Walk MPNNs iteratively compute edge labellings starting from an input labelled graph . We refer to each iteration as a round. Walk MPNNs are parametrised by a number , with , which bounds the length of walks considered, and we refer to them as walk MPNNs. We assume that the edge labelling of the input graph is of the form for some . In what follows we fix the number of vertices to be .
After round , the labelling returned by an walk MPNN is denoted by and is of the form , for some . We omit the dependency on the input graph in the labellings unless specified otherwise. We next detail how is computed.
 Initialisation.

We let .
Then, for every round we define , as follows:
 Message Passing.

Each pair receives messages from ordered sequences of edges on walks in of length starting in and ending at . These messages are subsequently aggregated. Formally, if is a walk of length in then the function receives the labels (computed in the previous round) , of the edges in this walk, and outputs a label in , for some . Then, for every pair we aggregate by summing all the received labels:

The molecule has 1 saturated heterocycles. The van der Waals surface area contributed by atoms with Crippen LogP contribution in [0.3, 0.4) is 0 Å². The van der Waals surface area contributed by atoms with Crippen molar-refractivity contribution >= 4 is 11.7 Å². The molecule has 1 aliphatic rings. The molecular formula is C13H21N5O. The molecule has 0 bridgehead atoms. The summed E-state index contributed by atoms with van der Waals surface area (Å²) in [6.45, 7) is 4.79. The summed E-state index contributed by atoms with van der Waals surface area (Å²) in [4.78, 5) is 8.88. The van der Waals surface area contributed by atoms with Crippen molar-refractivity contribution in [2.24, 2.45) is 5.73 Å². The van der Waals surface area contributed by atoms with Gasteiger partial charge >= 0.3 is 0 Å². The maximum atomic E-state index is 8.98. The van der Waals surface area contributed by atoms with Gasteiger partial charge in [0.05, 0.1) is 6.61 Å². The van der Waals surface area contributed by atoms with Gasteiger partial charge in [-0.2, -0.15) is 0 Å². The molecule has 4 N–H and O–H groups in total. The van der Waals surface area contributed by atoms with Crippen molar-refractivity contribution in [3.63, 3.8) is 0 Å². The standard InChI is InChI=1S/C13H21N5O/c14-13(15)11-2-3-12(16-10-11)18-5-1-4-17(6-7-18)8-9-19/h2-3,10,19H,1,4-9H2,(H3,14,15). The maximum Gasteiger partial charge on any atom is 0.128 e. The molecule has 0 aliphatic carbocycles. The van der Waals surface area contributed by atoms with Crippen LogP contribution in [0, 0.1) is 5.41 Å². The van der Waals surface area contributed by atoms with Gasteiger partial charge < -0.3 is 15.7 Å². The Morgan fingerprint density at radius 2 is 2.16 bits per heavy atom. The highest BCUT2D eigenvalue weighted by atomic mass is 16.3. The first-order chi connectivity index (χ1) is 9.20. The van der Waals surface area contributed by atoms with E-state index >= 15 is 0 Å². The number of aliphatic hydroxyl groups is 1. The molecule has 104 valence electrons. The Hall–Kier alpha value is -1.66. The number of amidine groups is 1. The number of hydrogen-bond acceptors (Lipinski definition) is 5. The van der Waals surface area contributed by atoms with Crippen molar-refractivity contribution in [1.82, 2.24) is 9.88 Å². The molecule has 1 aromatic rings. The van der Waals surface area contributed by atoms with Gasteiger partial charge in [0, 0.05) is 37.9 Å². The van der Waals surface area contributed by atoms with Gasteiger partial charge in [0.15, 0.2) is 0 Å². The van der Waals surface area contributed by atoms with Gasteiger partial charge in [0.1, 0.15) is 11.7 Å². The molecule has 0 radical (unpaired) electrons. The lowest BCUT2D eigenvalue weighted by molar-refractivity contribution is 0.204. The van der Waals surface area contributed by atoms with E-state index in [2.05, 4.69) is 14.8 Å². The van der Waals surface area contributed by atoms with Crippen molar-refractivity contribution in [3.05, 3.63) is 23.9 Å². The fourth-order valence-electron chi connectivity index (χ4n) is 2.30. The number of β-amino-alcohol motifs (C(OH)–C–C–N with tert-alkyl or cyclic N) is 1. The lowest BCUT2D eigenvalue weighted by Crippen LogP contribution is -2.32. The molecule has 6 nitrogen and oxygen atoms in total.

Updating.

Each pair further updates based on its current label :
Here, the message functions and update functions are arbitrary functions. When a walk MPNN only iterates for a finite number of rounds , we define the final labelling with returned by on , as for every . If further aggregation over the entire graph is needed, e.g., for graph classification, an additional readout function can be applied. We ignore the readout function in this paper as most of the computation happens by means of the message and update functions. We do comment on readout functions in Remark 6.4 in Section 6.